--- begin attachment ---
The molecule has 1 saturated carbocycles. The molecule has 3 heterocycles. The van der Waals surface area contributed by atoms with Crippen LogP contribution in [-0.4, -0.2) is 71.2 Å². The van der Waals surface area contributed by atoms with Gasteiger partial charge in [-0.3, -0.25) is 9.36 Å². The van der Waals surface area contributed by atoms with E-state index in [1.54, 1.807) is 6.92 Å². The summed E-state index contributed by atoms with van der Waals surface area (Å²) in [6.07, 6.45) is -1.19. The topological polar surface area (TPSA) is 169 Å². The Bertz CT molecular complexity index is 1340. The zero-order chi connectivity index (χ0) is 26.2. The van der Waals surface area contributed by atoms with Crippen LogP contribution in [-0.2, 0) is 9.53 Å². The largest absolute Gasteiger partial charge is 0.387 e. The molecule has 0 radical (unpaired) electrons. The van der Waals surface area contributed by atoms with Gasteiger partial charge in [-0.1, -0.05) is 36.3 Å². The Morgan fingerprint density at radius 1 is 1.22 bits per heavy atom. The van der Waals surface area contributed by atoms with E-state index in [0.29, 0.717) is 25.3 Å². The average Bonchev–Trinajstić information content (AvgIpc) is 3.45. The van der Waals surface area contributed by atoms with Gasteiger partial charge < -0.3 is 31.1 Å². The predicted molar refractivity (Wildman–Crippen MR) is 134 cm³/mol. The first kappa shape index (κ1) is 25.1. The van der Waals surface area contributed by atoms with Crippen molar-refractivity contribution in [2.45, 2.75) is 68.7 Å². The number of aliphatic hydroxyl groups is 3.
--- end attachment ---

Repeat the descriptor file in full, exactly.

The molecule has 1 saturated carbocycles. The molecule has 3 heterocycles. The van der Waals surface area contributed by atoms with Crippen LogP contribution in [-0.4, -0.2) is 71.2 Å². The van der Waals surface area contributed by atoms with Gasteiger partial charge in [-0.3, -0.25) is 9.36 Å². The van der Waals surface area contributed by atoms with E-state index in [1.54, 1.807) is 6.92 Å². The summed E-state index contributed by atoms with van der Waals surface area (Å²) in [6.07, 6.45) is -1.19. The topological polar surface area (TPSA) is 169 Å². The Bertz CT molecular complexity index is 1340. The zero-order chi connectivity index (χ0) is 26.2. The van der Waals surface area contributed by atoms with Crippen LogP contribution in [-0.2, 0) is 9.53 Å². The largest absolute Gasteiger partial charge is 0.387 e. The molecule has 0 radical (unpaired) electrons. The van der Waals surface area contributed by atoms with Gasteiger partial charge in [-0.1, -0.05) is 36.3 Å². The Morgan fingerprint density at radius 1 is 1.22 bits per heavy atom. The van der Waals surface area contributed by atoms with E-state index in [0.29, 0.717) is 25.3 Å². The average Bonchev–Trinajstić information content (AvgIpc) is 3.45. The van der Waals surface area contributed by atoms with Gasteiger partial charge < -0.3 is 31.1 Å². The predicted molar refractivity (Wildman–Crippen MR) is 134 cm³/mol. The first kappa shape index (κ1) is 25.1. The van der Waals surface area contributed by atoms with Crippen molar-refractivity contribution in [2.45, 2.75) is 68.7 Å². The number of aliphatic hydroxyl groups is 3.